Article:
Captain Lee Talks His Favorite Below Deck Memories & His Latest Collaboration - Exclusive Interview

On "Below Deck," Captain Lee Rosbach quickly became a fan favorite, thanks to his GIF-worthy quotes and his firm but fair approach to handling his crew. After missing part of Season 10 to deal with some health issues, it's been revealed that Captain Lee is stepping away from the show for its eleventh season and will be replaced by "Below Deck Adventure" star Captain Kerry Titheradge. However, Captain Lee has most definitely not retired, and he's currently working with Dramamine on the Ditch the Drama Sweepstakes, which will give three lucky winners the chance to go on their dream vacation anywhere in the world. 

Discussing the incredible opportunity, Captain Lee told The List, "Planning a vacation can be stressful. There's so much to think about and so much to get done ... 'Damn, I didn't arrange for transportation to the airport, to the hotel, and I left the name of the hotel sitting on my desk.' It's those things that come up and bite you in the butt."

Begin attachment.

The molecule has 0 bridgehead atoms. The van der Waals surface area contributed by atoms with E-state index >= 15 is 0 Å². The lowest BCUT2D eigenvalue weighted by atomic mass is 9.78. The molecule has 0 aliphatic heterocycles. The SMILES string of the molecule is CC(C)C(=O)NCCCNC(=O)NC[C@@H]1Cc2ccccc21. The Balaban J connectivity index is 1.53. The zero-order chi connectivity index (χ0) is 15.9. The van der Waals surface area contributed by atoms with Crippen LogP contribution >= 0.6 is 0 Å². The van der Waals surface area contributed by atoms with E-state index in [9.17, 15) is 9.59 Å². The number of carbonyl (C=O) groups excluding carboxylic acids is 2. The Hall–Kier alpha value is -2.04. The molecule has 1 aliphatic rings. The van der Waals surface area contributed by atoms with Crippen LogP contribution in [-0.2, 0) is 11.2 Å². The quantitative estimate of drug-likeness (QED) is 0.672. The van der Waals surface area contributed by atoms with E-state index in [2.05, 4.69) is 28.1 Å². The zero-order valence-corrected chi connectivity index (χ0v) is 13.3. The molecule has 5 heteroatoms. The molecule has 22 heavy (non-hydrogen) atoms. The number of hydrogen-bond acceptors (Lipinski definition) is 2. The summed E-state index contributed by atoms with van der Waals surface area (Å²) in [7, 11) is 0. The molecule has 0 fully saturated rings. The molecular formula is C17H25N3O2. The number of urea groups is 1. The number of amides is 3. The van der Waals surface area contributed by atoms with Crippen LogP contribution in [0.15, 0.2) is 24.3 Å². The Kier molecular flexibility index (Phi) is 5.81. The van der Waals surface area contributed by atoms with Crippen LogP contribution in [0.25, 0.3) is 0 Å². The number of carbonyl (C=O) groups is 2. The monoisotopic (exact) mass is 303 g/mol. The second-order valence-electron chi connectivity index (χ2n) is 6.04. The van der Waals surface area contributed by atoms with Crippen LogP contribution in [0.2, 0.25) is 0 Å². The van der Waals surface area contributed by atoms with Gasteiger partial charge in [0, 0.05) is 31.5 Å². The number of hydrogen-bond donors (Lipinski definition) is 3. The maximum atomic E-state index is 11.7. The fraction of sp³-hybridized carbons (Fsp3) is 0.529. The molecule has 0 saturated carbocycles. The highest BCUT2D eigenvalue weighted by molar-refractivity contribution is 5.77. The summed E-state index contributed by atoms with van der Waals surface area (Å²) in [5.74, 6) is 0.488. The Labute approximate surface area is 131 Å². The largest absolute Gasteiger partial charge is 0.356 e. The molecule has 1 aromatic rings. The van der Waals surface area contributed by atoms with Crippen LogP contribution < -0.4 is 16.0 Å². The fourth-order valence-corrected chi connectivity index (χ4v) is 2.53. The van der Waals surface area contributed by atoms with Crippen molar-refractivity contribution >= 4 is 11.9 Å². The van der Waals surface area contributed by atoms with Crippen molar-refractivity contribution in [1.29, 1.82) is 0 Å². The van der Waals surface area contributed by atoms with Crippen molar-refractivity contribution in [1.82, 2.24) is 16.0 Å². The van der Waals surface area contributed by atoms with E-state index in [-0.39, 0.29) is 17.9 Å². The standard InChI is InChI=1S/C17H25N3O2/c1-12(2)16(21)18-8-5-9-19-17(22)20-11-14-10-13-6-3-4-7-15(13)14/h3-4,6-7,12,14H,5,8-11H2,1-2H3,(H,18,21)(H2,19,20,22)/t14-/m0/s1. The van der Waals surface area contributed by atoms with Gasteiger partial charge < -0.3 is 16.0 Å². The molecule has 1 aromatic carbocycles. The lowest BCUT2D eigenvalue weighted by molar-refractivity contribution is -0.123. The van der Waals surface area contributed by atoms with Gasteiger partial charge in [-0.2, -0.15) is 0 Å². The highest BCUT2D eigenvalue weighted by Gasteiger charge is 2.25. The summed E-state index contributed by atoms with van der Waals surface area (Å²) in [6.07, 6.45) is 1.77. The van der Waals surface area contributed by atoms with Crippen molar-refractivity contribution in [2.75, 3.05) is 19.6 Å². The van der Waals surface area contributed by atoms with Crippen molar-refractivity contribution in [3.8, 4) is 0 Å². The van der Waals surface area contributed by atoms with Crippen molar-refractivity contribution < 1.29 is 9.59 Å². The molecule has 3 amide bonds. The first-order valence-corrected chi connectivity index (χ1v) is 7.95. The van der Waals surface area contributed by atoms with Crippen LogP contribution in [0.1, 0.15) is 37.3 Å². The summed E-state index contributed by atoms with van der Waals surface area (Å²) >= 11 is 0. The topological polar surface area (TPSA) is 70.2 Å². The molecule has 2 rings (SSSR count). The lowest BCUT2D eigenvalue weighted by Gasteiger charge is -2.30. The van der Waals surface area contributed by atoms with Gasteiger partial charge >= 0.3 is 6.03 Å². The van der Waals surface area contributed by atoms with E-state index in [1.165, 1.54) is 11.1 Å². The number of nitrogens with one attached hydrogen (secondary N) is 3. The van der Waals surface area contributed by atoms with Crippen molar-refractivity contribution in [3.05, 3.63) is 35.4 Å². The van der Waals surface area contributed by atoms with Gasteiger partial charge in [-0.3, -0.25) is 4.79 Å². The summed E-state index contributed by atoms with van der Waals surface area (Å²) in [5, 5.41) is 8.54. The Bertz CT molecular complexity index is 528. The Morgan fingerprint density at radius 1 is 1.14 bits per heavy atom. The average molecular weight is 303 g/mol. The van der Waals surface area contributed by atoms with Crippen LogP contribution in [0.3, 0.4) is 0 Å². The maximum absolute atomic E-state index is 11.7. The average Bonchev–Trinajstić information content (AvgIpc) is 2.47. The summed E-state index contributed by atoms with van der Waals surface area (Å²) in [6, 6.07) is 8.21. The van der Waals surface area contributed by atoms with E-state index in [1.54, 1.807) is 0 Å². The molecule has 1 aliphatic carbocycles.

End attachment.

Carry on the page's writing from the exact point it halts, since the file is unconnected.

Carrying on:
In an exclusive interview with The List, Captain Lee Rosbach opened up about his future on "Below Deck," his best friends from the cast, and why he's excited about the Ditch the Drama Sweepstakes.

On Dramamine's Ditch the Drama Sweepstakes

You're here to talk about Dramamine's Ditch the Drama Sweepstakes. What drew you to this project?

How great is that? Three people are going to get a shot at a vacation — their dream vacation — and they could stand back at a map and throw a dart and go, "That's where I want to go." They don't have to worry about packing. They don't have to worry about travel arrangements. They don't have to worry about anything except getting there and having fun. Now, that is truly a Ditch the Drama Sweepstakes, because you know how hard planning a vacation can be.